| NEW YORK
NEW YORK Feb 21 George Levine, a pioneer in the
electrification of the financial markets who helped bring
real-time market data to Wall Street early in his 50-year
career, died on Feb. 13 of natural causes at the age of 88, a
family friend confirmed on Tuesday.
Levine joined Scantlin Electronics, which electronically
stored and retrieved stock market information, in 1963, a time
when most people had to rely on newspapers to check stock prices
on the New York Stock Exchange.
The company changed its name in the 1970s to Quotron, the
name of a workplace terminal that displayed stock bids, offers
and last sale prices on electronic screens instead of ticker
Quotron terminals were ubiquitous in the financial services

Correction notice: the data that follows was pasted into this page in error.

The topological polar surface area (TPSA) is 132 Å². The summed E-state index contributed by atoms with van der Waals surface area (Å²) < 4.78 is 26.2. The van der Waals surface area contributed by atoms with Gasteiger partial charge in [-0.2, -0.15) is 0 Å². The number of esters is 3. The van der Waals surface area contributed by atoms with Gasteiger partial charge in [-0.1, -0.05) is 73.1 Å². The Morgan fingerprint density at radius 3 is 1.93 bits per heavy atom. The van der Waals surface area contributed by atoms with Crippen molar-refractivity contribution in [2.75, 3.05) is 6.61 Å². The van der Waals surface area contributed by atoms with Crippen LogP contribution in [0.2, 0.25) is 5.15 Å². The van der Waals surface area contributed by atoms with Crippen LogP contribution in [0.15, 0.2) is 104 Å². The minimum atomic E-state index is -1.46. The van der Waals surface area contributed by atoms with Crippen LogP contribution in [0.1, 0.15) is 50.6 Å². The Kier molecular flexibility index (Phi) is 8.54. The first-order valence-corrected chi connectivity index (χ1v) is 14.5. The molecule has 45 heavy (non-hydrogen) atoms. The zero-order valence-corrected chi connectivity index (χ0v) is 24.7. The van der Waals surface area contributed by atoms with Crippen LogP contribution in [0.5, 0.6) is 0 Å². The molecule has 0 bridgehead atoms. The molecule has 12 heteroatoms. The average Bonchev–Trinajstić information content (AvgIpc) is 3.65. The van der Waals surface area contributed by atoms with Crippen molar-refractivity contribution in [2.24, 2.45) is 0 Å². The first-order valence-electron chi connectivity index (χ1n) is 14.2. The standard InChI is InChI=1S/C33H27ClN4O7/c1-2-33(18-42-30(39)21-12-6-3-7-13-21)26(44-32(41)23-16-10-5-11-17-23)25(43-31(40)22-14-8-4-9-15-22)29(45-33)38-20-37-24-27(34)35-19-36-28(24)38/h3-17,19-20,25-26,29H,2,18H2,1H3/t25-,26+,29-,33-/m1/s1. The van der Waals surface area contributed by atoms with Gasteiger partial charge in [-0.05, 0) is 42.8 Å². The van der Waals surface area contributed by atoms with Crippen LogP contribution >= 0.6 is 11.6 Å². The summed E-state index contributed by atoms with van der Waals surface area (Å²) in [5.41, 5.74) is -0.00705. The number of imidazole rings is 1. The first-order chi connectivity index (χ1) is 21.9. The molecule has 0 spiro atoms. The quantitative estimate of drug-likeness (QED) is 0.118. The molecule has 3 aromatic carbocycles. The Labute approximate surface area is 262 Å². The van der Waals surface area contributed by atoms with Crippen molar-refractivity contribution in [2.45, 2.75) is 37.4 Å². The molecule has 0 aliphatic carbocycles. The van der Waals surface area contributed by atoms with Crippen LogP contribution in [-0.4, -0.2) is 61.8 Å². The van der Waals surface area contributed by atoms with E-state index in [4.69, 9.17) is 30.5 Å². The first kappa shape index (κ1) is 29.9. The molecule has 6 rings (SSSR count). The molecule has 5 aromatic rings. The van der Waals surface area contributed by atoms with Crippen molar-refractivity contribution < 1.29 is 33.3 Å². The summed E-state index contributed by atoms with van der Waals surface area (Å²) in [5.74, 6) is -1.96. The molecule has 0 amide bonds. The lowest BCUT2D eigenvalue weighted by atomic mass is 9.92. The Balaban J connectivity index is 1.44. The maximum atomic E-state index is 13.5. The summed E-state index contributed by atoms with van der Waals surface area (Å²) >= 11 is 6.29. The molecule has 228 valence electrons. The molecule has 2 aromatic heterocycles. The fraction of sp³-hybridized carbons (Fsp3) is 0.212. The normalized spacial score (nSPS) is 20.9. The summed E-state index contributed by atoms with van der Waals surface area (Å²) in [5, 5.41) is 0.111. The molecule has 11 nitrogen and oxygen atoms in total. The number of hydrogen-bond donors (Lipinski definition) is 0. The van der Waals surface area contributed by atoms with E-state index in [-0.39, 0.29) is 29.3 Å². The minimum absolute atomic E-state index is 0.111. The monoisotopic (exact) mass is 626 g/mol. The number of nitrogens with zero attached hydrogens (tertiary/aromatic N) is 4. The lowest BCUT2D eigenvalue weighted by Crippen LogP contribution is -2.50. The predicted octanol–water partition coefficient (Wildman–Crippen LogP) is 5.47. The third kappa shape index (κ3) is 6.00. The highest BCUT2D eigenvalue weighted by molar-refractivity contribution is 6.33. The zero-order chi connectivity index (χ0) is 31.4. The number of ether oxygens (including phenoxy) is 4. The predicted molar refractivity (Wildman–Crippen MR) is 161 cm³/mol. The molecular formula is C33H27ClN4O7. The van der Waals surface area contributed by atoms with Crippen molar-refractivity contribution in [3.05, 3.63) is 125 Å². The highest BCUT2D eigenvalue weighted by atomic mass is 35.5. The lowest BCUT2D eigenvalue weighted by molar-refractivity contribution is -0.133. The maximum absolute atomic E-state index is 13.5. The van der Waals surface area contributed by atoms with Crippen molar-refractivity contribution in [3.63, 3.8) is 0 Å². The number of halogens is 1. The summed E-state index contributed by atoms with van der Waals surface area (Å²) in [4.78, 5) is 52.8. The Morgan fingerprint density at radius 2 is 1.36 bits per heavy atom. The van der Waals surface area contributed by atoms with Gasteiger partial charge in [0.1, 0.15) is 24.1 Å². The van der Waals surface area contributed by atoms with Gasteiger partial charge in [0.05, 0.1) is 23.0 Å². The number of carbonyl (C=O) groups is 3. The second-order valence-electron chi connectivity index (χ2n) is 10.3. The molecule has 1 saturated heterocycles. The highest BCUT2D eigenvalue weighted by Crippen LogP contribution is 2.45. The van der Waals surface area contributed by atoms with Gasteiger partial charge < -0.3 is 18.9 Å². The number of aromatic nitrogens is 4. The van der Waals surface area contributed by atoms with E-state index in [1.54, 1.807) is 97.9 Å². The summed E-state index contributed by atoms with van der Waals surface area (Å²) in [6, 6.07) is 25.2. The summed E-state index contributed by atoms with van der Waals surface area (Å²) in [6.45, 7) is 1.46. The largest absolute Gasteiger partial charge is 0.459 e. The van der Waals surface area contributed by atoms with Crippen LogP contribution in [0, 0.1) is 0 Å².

industry, making cameos in Oliver Stone's 1987 film "Wall
Street," and later in Martin Scorsese's 2013 throwback "Wolf of
Levine, who ran sales and marketing, became the face of the
company and was known as "Mr. Quotron."
"Back in the day starting from the mid-1970's, there wasn't
a firm that didn't know him," said Ken Doody, head of content
development at Thomson Reuters and a former colleague of Levine.
Levine stayed with Quotron when it was bought by Citigroup
Inc forerunner Citicorp in 1986 for $680 million, and then
when it was taken over by what is now Thomson Reuters Corp
, in 1994.
Levine retired from Thomson Reuters, the parent of Reuters
News, in 2013.
A funeral service was held for Levine in Los Angeles on
Friday and a memorial service is being planned for New York in
the near future, said Sharon Lavin, a friend of Levine's family
who confirmed his death.
(Reporting by John McCrank; Editing by Paul Simao)